Jaguar Land Rover’s connected car boss believes that monitoring drivers’ subconscious actions will make future-generation vehicles even more intuitive.
“The greatest benefit the connected car gives us is data to better understand the real-world usage of the car, which in turn may lead to us engineering our cars differently,” Jaguar Land Rover Connected Car Director Mike Bell told Automotive News Europe.
He said that this approach represented an improvement on existing automaker-run customer clinics, which are restricted to obtaining feedback after an event rather than during the moment. "When someone is driving they’re doing a lot of tasks subconsciously and being able to access this real data would enable us to improve the driving experience of our vehicles,” Bell said.
He added that the data would only be used "in an anonymized way” to ensure that its customers’ privacy rights are not put at risk. “This is part of our core of doing business. With data you have to be very clear and transparent. Therefore we need to design systems with privacy in mind."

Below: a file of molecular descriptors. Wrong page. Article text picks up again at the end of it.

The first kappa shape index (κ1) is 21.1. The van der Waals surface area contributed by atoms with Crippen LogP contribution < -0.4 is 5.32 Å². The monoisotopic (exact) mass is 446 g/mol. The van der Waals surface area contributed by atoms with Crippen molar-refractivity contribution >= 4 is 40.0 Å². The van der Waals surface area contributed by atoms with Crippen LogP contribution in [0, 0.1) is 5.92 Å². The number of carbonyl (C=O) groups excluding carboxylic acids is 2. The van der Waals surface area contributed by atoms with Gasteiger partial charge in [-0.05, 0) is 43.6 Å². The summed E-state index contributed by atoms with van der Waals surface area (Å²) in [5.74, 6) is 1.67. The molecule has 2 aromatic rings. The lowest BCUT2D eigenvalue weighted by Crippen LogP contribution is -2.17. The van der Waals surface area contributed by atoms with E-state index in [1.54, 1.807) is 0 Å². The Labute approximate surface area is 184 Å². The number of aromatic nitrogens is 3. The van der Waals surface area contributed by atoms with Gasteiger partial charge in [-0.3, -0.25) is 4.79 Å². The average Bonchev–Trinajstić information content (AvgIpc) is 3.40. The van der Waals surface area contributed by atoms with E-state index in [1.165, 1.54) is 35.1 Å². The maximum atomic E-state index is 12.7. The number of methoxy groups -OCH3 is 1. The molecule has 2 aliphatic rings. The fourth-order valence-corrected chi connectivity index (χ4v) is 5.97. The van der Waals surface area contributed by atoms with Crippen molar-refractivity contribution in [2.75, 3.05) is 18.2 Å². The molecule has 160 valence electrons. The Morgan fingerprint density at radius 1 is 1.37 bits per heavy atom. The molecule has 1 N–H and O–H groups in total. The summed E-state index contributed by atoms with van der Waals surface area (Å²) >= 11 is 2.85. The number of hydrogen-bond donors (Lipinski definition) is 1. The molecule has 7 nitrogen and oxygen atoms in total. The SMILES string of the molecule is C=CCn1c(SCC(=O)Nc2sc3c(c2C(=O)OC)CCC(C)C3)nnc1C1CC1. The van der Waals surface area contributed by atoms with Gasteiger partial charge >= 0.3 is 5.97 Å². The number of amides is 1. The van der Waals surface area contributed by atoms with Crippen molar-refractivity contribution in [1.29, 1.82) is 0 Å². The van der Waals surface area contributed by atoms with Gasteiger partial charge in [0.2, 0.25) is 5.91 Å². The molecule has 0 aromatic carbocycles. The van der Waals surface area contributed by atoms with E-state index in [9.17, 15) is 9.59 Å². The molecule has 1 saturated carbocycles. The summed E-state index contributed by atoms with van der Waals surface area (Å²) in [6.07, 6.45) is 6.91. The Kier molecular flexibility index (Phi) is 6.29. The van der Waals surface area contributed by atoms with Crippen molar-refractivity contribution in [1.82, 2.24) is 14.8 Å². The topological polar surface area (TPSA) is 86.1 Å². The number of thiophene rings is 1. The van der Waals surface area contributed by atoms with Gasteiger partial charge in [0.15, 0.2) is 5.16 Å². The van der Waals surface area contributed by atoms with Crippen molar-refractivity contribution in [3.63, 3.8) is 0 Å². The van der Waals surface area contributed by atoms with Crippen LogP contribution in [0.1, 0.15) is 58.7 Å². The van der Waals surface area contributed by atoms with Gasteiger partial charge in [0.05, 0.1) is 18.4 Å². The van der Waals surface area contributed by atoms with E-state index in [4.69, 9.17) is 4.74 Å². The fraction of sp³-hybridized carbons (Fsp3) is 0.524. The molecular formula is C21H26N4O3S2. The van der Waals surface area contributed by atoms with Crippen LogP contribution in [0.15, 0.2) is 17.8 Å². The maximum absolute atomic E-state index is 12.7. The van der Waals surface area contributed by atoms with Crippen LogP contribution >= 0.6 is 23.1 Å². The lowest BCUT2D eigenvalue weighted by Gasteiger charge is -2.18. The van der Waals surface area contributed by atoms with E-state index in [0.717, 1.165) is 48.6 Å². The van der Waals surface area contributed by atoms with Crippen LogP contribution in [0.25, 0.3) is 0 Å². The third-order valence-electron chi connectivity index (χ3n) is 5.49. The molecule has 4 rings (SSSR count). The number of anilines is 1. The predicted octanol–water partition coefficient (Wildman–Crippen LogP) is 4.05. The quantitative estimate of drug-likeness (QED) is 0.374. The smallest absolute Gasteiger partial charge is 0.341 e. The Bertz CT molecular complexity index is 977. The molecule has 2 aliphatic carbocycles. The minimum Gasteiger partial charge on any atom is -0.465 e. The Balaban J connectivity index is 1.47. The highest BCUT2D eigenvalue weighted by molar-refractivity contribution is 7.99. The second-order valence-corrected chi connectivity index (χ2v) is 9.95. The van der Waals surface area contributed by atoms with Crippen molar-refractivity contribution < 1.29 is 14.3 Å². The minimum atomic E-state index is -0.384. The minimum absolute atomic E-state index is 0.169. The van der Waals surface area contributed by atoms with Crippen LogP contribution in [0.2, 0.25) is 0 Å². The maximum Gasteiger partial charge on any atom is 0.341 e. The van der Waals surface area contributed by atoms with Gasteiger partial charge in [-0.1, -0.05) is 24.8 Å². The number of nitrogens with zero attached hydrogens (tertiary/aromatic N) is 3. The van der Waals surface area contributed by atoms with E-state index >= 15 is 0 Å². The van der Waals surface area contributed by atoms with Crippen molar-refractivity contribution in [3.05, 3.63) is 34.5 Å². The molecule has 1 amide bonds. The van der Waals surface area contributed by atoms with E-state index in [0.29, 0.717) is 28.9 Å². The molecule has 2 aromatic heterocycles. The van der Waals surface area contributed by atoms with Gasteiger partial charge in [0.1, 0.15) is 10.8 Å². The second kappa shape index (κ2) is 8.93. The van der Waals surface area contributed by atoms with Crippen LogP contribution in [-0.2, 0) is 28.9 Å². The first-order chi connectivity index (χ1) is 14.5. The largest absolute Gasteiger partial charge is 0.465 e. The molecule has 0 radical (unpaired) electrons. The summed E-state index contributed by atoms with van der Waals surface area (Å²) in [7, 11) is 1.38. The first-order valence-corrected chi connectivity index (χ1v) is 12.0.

This concern extends to the threat posed by hackers. Bell said JLR consults with security professionals as part of the design process to prevent its vehicles from being vulnerable. "The Internet-enabled vehicle is not as fully open as people perceive it to be, but we do try to narrow the risk by operating in a slightly different way. We’re using machine-to-machine communication but it works in a slightly different way to how a cellphone works."
In the future vehicles will become far more personalized, Bell predicted, requiring personal ID, for example, to activate such items as preferred radio stations or seat positions. He said: "The idea of identifying a driver in a unique way is something we see a need for."